Data breaches have been all over the news lately. A data breach, of course, is when hackers steal confidential information that's sitting in a database.
Yahoo had an especially bad 2016, after acknowledging it had been hit with two of the largest breaches ever. Now, another massive breach has been discovered at a popular fast food chain that you need to know about.
It was recently discovered that hundreds of Arby's restaurant locations nationwide were infected with malware. That led to at least 355,000 customers' credit and debit card information to be stolen.
How this data breach occurred
Malicious software was installed on the fast food chains' payment card system inside corporate store locations. Franchised locations were not impacted by this breach. There are over 3,300 Arby's locations in the U.S. and nearly one-third are corporate stores, but it's difficult for customers to know which are which.
A corporate spokesperson told KrebsOnSecurity that this incident has been contained and the malware has been eradicated from systems at restaurants that were impacted. They also noted that not all corporate locations were impacted. The company wouldn't say how long the malware was stealing data, but it occurred sometime between October 25, 2016, and January 19, 2017.
As of now, the number of stolen cards is 355,000. However, that number will likely grow once Arby's finishes its investigation and releases full details.
We're also awaiting details of how the malware was installed on its point-of-sale (POS) systems. Typically, POS systems are infected by either hacked remote administration tools or phishing emails that target employees.
Once malware is installed, the cybercriminal can steal data from payment cards that are swiped at an impacted location. This data can be used to create duplicate cards that criminals can use to make fraudulent purchases.
If you visited an Arby's during the potential breach time frame, the most important thing you need to do is check the statements from your credit or debit cards. If you see any suspicious activity, report it immediately to your financial institution. You are not liable for any fraudulent charges.
Even if you are not impacted by this breach, there are some steps you should consider taking anytime you hear of a massive data breach.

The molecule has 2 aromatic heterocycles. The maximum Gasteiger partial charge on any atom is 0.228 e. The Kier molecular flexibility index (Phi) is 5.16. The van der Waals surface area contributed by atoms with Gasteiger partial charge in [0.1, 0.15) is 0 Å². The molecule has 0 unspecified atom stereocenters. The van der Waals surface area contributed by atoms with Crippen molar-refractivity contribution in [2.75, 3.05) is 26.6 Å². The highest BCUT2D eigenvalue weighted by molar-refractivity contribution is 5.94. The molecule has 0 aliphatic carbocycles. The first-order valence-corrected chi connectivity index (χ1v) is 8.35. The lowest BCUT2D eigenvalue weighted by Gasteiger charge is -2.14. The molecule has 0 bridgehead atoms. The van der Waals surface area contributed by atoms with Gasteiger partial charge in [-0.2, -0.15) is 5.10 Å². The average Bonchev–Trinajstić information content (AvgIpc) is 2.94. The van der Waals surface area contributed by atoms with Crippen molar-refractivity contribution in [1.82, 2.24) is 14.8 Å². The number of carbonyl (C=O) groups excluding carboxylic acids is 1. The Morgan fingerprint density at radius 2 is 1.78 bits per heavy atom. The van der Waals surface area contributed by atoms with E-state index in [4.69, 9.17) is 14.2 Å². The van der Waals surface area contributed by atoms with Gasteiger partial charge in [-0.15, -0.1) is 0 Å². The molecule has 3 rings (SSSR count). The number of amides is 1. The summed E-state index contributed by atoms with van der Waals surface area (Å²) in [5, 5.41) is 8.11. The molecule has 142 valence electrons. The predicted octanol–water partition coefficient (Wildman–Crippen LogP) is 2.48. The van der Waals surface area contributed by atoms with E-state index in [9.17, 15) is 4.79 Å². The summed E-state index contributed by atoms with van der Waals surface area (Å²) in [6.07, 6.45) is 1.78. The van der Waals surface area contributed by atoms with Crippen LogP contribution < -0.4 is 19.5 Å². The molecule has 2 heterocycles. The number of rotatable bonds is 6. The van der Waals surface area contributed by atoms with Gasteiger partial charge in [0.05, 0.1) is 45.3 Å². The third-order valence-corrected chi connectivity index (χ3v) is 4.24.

What you need to do after a data breach
- Change your password - Whenever you hear news of a data breach, it's a good idea to change your account passwords. Read this article to help you create hack-proof passwords.
- Check HaveIBeenPwned - this site will tell you if your information has been stolen in a previous breach.
- Close unused accounts - Here's an easy way to manage all of your online accounts at once.
- Beware of phishing scams - Scammers will try and piggyback on huge breaches like this. They will create phishing emails, pretending to be the affected company, hoping to get victims to click on malicious links that could lead to more problems. Take our phishing IQ test to see if you can spot a fake email.
- Manage passwords - Many people use the same username and password on multiple sites. This is a terrible practice and you should never do it. If you're using the same credentials on multiple sites, change them to make them unique. If you have too many accounts to remember, you could always use a password manager.
- Keep an eye on your bank accounts - You should be frequently checking your bank statements, looking for suspicious activity. If you see anything that seems strange, report it immediately.
- Check email security settings - Make sure the email account associated with the hacked site has updated security settings.
- Have strong security software - Protecting your gadgets with strong security software is important. It's the best defense against digital threats.